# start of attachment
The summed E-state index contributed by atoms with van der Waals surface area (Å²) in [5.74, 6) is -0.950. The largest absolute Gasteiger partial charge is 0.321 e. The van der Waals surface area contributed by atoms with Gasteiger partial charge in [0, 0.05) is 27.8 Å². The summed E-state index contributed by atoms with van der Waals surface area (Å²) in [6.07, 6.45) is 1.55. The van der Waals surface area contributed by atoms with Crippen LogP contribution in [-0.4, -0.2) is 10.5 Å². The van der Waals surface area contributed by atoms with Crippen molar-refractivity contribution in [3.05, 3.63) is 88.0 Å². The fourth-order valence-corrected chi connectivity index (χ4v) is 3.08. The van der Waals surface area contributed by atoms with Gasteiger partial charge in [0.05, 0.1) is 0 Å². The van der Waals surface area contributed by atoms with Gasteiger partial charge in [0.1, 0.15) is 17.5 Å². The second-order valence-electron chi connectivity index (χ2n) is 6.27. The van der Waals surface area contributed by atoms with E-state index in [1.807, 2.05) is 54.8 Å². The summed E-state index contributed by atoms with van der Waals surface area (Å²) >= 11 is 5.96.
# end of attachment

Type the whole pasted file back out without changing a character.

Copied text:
The summed E-state index contributed by atoms with van der Waals surface area (Å²) in [5.74, 6) is -0.950. The largest absolute Gasteiger partial charge is 0.321 e. The van der Waals surface area contributed by atoms with Gasteiger partial charge in [0, 0.05) is 27.8 Å². The summed E-state index contributed by atoms with van der Waals surface area (Å²) in [6.07, 6.45) is 1.55. The van der Waals surface area contributed by atoms with Crippen LogP contribution in [-0.4, -0.2) is 10.5 Å². The van der Waals surface area contributed by atoms with Crippen molar-refractivity contribution in [3.05, 3.63) is 88.0 Å². The fourth-order valence-corrected chi connectivity index (χ4v) is 3.08. The van der Waals surface area contributed by atoms with Gasteiger partial charge in [0.05, 0.1) is 0 Å². The van der Waals surface area contributed by atoms with Gasteiger partial charge in [0.1, 0.15) is 17.5 Å². The second-order valence-electron chi connectivity index (χ2n) is 6.27. The van der Waals surface area contributed by atoms with E-state index in [1.807, 2.05) is 54.8 Å². The summed E-state index contributed by atoms with van der Waals surface area (Å²) >= 11 is 5.96.